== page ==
Victor Sly, a Joplin Police Department school resource officer at Joplin High School, tries his hand at negotiating a MoDOT test course with SIDNE, a vehicle that simulates an impaired driving experience. (Photo by Vince Rosati)
A simulator to make students aware of the dangers of drinking, abusing drugs and driving is being offered by MoDOT for permitted drivers and for use in driver's education programs. SIDNE is a battery-powered go-kart that simulates driving while impaired. That can include texting.
The vehicle that runs on two battery packs supplied by MoDOT goes between 10-15 miles per hour, not exactly like the go-carts in Branson, for instance.
"If kids say it doesn't feel like a real go-cart, well, that's not the point," warns Lawrence County Sheriff Brad A. DeLay, who helps administer the program.
During a demonstration held recently on the grounds of MoDOT on 32nd Street in Joplin Dave Backus helped set up the course with cones that riders had to negotiate between. Arrows helped lead the way. What students must be able to do is negotiate a 45-foot loop track with an area that zig-zags. What SIDNE demonstrates is that it takes a split second to crash.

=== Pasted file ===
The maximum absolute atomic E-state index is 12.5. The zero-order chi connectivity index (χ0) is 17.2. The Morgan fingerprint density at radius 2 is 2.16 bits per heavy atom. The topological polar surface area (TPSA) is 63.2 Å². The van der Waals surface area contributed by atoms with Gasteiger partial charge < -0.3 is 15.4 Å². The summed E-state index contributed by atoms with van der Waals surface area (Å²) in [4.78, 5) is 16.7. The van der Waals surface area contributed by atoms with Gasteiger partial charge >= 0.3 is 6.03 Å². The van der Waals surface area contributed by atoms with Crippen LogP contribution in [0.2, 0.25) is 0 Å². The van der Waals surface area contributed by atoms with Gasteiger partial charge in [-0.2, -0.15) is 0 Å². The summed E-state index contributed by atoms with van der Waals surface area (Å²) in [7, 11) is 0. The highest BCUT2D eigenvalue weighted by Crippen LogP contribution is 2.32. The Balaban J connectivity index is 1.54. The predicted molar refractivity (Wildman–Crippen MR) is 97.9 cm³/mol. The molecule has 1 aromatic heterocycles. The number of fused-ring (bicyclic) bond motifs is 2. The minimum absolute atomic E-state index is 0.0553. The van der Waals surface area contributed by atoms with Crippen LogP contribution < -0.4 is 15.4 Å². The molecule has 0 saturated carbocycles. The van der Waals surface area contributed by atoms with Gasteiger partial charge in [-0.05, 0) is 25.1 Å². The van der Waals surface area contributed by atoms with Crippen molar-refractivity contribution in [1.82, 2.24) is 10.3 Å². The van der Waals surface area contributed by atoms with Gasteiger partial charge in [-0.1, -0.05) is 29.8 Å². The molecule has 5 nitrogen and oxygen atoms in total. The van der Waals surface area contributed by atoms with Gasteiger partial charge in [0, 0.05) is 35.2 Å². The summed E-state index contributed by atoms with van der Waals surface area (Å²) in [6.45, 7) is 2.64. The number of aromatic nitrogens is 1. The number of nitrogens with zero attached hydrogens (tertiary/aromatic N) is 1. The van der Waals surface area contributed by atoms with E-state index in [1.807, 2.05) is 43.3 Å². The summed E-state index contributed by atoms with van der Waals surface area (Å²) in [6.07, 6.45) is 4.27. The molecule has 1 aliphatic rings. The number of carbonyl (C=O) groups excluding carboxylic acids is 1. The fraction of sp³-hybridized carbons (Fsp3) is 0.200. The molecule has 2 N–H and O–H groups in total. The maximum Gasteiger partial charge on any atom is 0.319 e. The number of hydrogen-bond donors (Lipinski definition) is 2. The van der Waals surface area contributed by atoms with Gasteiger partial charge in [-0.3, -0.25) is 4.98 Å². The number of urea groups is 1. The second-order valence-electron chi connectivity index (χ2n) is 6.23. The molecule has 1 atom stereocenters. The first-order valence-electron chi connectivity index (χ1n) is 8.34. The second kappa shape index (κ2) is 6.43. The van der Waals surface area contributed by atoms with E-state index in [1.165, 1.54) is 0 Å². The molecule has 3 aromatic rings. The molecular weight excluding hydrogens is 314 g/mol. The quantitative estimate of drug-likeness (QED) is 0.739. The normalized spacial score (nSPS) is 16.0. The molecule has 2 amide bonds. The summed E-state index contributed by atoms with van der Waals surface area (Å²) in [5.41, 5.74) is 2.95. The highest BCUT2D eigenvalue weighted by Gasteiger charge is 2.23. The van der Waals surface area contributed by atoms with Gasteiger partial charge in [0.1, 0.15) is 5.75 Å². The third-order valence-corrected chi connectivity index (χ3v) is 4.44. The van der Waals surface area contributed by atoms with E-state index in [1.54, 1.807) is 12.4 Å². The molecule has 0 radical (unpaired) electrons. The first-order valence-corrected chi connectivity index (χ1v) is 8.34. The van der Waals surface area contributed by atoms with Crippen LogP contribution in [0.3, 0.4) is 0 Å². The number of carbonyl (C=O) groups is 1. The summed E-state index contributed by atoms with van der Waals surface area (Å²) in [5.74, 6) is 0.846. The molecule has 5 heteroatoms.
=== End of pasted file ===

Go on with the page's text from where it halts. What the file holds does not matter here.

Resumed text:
When SIDNE is set to the "impaired mode," drivers have less than three seconds to react. Backus warned instructors at this point to keep a safe distance. "One second, he said, "I was on my back with my shoe over my head."
The message that the use of SIDNE gets across is that the impaired driver has virtually no reaction time. For a passenger the message is to not get into a car with someone impaired.
Reminder to use seat belts
The Buckle-Up Stencil is an easy way to promote safety as motorists leave a parking lot. MoDOT provides the stencil, reflective beads and paint for volunteers who do the painting. The stencil is an image of two hands clicking a seat belt together with the words "Buckle Up" underneath.
To reserve either of these tools, please contact Tamara Black at (417) 621-6556 or send an e-mail here.